Considering next verses 19-21 we see a list of works of the flesh (cite). We are told that if we do these we will not inherit kingdom of God. That's no problem, because these only apply to other people, right? It is a good thing we are not a sinner like them. But, wait a minute! Consider these more closely. They are listed using some extreme words, but you really see on that list common behaviors like anger, envy, jealousy, hatred and impurity. Have any trouble with those? Well, if we are honest with ourselves we would say we all all all have trouble with them. In fact, remember how Jesus expanded adultery to include even lustful looking at another? And hating another is the same as murder. So too with these extreme sounding sins here. We cannot escape finding ourselves as one of those that does these works of the flesh. The necessary conclusion is then that we will not inherit the kingdom of God. This has to be 2nd use of law. It is condemning, exhaustive, conclusive. It pummels us to a worthless heap. Our works count for nothing. We fail at keeping this law.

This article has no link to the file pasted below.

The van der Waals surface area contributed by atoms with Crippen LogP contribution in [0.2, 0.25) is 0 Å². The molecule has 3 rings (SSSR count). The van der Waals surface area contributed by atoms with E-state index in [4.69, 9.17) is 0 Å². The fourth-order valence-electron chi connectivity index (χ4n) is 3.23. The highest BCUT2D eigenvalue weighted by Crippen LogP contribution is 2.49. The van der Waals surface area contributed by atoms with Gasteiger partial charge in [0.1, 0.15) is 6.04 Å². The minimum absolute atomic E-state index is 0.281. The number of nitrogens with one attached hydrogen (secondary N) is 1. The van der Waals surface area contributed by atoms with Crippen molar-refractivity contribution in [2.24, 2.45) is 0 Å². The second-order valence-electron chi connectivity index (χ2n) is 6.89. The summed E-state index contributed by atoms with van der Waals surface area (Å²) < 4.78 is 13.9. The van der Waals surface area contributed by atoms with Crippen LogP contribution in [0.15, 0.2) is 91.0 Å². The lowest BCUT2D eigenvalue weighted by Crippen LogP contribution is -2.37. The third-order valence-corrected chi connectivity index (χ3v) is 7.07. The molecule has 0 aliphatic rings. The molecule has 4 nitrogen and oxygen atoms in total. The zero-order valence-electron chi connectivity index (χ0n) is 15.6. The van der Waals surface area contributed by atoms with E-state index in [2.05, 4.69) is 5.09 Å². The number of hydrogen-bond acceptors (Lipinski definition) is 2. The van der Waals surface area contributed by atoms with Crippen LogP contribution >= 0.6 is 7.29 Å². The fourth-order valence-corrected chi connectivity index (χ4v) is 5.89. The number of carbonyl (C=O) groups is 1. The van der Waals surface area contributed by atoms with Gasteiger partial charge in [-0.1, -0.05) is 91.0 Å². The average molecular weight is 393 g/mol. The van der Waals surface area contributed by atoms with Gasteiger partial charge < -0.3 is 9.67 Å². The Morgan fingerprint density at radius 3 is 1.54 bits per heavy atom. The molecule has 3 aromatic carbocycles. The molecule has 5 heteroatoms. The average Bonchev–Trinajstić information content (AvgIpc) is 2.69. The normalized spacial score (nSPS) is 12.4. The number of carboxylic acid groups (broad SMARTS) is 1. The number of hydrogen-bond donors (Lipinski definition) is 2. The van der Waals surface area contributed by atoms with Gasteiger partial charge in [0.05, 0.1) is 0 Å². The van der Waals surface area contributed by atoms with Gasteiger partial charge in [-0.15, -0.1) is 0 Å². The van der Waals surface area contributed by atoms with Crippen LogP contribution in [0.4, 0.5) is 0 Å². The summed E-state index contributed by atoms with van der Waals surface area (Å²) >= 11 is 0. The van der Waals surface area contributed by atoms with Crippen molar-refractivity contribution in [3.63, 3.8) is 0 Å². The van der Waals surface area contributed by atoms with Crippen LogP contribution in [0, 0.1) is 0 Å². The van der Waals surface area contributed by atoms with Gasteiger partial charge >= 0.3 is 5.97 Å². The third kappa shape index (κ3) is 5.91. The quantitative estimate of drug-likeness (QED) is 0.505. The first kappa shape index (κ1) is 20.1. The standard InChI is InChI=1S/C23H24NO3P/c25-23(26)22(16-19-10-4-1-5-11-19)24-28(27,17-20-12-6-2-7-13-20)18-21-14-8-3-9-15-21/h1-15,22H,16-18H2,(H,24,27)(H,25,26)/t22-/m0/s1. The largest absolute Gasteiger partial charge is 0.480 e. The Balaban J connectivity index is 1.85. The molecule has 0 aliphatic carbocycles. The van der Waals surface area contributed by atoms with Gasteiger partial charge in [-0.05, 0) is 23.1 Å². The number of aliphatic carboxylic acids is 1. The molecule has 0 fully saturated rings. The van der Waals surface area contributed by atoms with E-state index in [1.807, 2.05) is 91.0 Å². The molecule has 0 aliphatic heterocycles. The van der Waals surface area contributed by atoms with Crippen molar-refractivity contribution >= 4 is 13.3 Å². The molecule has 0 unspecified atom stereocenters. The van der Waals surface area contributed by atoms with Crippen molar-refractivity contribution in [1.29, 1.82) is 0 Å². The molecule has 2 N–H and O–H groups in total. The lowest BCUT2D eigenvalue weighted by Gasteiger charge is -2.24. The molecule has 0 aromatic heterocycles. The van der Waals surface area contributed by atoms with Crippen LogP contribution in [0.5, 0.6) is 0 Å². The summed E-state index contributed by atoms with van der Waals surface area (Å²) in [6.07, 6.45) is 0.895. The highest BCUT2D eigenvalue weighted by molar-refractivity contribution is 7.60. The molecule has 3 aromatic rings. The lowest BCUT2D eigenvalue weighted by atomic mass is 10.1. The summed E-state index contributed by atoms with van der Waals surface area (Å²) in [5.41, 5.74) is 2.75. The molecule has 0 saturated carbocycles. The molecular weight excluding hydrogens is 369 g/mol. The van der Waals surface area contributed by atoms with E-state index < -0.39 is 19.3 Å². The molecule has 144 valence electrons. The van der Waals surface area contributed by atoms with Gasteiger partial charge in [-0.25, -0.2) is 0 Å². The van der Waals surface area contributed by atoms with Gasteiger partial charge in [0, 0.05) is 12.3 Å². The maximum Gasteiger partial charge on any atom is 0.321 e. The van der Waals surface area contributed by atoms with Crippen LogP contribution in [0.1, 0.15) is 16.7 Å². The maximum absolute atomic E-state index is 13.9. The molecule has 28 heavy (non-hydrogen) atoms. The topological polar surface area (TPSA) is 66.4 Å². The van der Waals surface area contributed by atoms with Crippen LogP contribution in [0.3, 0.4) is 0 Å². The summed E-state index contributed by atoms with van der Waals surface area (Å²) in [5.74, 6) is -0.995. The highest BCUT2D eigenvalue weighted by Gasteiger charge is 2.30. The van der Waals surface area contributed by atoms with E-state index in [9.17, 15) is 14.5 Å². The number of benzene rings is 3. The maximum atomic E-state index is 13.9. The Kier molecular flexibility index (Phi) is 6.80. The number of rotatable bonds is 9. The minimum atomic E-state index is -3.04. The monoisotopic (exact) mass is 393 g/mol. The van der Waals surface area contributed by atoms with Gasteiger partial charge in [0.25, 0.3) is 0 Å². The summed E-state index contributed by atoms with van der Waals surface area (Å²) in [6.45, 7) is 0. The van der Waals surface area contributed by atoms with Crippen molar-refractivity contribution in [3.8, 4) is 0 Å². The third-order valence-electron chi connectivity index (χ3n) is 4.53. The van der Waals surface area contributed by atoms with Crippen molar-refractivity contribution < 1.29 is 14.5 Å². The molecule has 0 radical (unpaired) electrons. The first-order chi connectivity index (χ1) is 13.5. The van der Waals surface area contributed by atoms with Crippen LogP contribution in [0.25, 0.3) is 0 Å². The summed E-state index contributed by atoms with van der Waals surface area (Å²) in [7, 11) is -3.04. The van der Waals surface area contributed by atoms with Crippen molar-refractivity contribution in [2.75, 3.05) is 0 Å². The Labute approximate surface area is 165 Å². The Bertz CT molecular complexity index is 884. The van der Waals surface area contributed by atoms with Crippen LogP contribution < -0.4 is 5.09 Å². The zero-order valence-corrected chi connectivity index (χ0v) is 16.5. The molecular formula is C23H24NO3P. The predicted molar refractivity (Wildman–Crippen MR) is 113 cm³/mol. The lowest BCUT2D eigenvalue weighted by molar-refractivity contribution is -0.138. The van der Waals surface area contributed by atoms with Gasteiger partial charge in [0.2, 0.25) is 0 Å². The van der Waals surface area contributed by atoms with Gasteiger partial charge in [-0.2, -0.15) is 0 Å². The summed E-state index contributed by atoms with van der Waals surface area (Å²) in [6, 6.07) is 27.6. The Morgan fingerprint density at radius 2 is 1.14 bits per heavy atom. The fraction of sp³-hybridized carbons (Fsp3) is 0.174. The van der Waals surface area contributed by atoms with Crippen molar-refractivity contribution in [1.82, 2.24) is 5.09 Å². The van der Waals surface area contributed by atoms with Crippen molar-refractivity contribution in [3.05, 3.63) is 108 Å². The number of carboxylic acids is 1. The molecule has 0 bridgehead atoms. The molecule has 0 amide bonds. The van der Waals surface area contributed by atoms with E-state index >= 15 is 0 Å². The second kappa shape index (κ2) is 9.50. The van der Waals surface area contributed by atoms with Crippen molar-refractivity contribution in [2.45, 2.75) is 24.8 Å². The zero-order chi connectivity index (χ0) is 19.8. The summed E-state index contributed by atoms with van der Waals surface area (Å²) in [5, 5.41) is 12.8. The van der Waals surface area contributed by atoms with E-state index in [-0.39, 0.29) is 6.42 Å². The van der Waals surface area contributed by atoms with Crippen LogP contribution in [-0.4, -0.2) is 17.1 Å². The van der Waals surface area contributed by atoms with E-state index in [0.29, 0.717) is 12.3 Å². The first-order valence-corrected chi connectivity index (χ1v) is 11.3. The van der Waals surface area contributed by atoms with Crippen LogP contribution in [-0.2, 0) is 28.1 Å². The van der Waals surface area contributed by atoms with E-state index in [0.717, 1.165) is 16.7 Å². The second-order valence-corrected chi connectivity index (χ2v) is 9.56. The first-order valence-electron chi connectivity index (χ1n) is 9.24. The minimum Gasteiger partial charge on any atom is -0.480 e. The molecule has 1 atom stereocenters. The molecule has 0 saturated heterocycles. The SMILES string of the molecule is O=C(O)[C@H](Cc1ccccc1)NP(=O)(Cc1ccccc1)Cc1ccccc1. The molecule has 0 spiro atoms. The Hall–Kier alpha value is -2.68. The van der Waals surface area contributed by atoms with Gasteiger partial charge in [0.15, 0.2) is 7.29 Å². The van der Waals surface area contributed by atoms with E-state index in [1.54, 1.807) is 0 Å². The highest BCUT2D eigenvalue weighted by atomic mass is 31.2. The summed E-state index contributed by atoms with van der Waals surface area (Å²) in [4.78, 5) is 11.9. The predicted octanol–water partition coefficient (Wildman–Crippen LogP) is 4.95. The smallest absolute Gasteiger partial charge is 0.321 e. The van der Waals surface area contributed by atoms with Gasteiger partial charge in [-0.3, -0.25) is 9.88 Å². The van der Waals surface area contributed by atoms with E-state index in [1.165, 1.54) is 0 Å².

When we continue on to verses 22-23 we see a list of the fruits of the spirit (cite). Notice these are not works but fruits. They are not really parallel to the list of the works of the flesh. Fruits are more of something that comes naturally as opposed to works that involve expending some effort. Perhaps these “fruits of the spirit” are something special like being “led by the spirit” back in verse 18. Notice further how verse 23 comments that there is no law against such fruits. What an odd way to put it. It doesn't say there is a law commanding such fruits, only that there is none forbidding them. When looking at the list of these fruits you also see something different that the works of the flesh. The works of the flesh are personal offenses, often directed toward another person or they are emotional extremes. The fruits have a different characteristic and even include faithfulness, joy and peace.